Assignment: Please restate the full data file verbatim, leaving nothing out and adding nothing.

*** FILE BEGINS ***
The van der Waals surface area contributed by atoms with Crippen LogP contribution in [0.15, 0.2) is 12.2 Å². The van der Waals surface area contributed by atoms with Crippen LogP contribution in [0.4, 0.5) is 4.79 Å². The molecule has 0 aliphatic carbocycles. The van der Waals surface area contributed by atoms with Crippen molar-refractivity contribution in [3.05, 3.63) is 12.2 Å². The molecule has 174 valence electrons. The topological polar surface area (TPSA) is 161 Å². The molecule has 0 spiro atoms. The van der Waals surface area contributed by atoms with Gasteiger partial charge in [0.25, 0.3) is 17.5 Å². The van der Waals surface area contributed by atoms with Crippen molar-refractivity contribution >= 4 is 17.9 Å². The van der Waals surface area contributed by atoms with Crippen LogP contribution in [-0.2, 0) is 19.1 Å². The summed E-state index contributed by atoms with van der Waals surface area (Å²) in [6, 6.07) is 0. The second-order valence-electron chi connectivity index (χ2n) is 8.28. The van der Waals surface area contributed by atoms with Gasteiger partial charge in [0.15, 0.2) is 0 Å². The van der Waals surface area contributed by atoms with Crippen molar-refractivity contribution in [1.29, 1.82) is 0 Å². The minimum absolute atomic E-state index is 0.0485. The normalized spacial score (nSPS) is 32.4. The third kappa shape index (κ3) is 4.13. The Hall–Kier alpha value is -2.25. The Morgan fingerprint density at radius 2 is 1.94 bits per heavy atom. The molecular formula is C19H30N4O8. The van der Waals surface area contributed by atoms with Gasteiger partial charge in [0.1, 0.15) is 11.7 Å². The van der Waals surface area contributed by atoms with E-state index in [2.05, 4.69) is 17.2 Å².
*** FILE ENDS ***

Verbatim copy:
The van der Waals surface area contributed by atoms with Crippen LogP contribution in [0.15, 0.2) is 12.2 Å². The van der Waals surface area contributed by atoms with Crippen LogP contribution in [0.4, 0.5) is 4.79 Å². The molecule has 0 aliphatic carbocycles. The van der Waals surface area contributed by atoms with Crippen molar-refractivity contribution in [3.05, 3.63) is 12.2 Å². The molecule has 174 valence electrons. The topological polar surface area (TPSA) is 161 Å². The molecule has 0 spiro atoms. The van der Waals surface area contributed by atoms with Gasteiger partial charge in [0.25, 0.3) is 17.5 Å². The van der Waals surface area contributed by atoms with Crippen molar-refractivity contribution >= 4 is 17.9 Å². The van der Waals surface area contributed by atoms with Crippen LogP contribution in [-0.2, 0) is 19.1 Å². The summed E-state index contributed by atoms with van der Waals surface area (Å²) in [6, 6.07) is 0. The second-order valence-electron chi connectivity index (χ2n) is 8.28. The van der Waals surface area contributed by atoms with Gasteiger partial charge in [0.15, 0.2) is 0 Å². The van der Waals surface area contributed by atoms with Crippen molar-refractivity contribution in [1.29, 1.82) is 0 Å². The minimum absolute atomic E-state index is 0.0485. The normalized spacial score (nSPS) is 32.4. The third kappa shape index (κ3) is 4.13. The Hall–Kier alpha value is -2.25. The Morgan fingerprint density at radius 2 is 1.94 bits per heavy atom. The molecular formula is C19H30N4O8. The van der Waals surface area contributed by atoms with Gasteiger partial charge in [0.1, 0.15) is 11.7 Å². The van der Waals surface area contributed by atoms with E-state index in [2.05, 4.69) is 17.2 Å².